Number of registered organ donors in Minnesota continues rise


Nearly 25,000 Minnesotans have added the word "donor" to their driver's license or ID card since a statewide organ donation campaign launched last October, according to the Minnesota Department of Public Safety.

The Department of Public Safety announced Monday that the campaign has pushed the total number of organ donors to 2.62 million Minnesotans. More than 63 percent of Minnesotans are registered organ, eye and tissue donors, compared to 48 percent nationally.

“Minnesotans are generous and are eager to support important work, so it’s no wonder that more than half of our friends and neighbors are organ donors,” Department of Public Safety Commissioner Mona Dohman said in the press release. “Our strong partnership with donation agencies has been the foundation for this success, and we are pleased that they will be able to reach even more people with the lifesaving message of organ donation through National Donate Life Month in April.”

Statistics show that there are also more Minnesotans waiting for an organ transplant compared to the national average – 3,100 people statewide are waiting for a life-saving organ transplant, officials said. Nationally, as of Monday, there were 122,199 people waiting for an organ, according to the U.S. Department of Health and Human Services.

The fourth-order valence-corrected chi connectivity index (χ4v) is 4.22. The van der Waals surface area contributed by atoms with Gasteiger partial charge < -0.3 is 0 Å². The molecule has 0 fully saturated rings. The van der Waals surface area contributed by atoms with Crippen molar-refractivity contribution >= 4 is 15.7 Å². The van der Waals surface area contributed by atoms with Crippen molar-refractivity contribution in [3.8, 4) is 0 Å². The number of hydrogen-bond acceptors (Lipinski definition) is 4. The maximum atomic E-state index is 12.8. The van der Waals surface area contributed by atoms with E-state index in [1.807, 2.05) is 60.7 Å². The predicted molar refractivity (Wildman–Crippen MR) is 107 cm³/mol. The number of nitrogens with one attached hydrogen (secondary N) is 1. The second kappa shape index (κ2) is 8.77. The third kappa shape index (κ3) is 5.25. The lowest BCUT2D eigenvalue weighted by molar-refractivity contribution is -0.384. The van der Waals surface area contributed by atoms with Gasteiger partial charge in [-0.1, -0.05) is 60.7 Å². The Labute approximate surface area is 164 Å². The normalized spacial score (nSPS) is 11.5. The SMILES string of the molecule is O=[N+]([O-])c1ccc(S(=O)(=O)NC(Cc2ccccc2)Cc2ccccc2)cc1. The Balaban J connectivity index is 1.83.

In 2012, 3,845 Americans, including 101 Minnesotans, died while waiting for a transplant, FOX 9 says.

As part of National Donate Life Month, Minnesota Secretary of State Mark Ritchie was speaking Monday about organ donation at Regions Hospital in St. Paul. More than a decade ago, his 20-year-old daughter was killed by a drunk driver and many of her organs were donated, KSTP says.

In recent weeks there have been stories of other Minnesotans being involved in accidents and their organs being used to help others. Marcus Nalls, 26, was hit and killed by a van while riding his bike in Minneapolis in February. He was an organ donor and some of his organs helped save the life of a young girl.

When UND student Matt Heisler, 21, renewed his license, he opted to be an organ and tissue donor. He died in March from injuries sustained in a fire. His family said his organs went on to help at least 60 people.

A Cottage Grove man had a unique way to raise awareness – and request a kidney donation. He built a kidney out of snow and after it gained media attention, several people offered to be living donors. An Oakdale, Minnesota, man also opted to be a living donor. He donated his kidney to a neighbor in need.

friend of rapper P.O.S. recently donated a kidney to the Minnesota musician.

And a Minnesota man donated his kidney to help a Minneapolis police officer. In 2013, a donor traveled from Australia to donate a kidney to a local man.

Next Up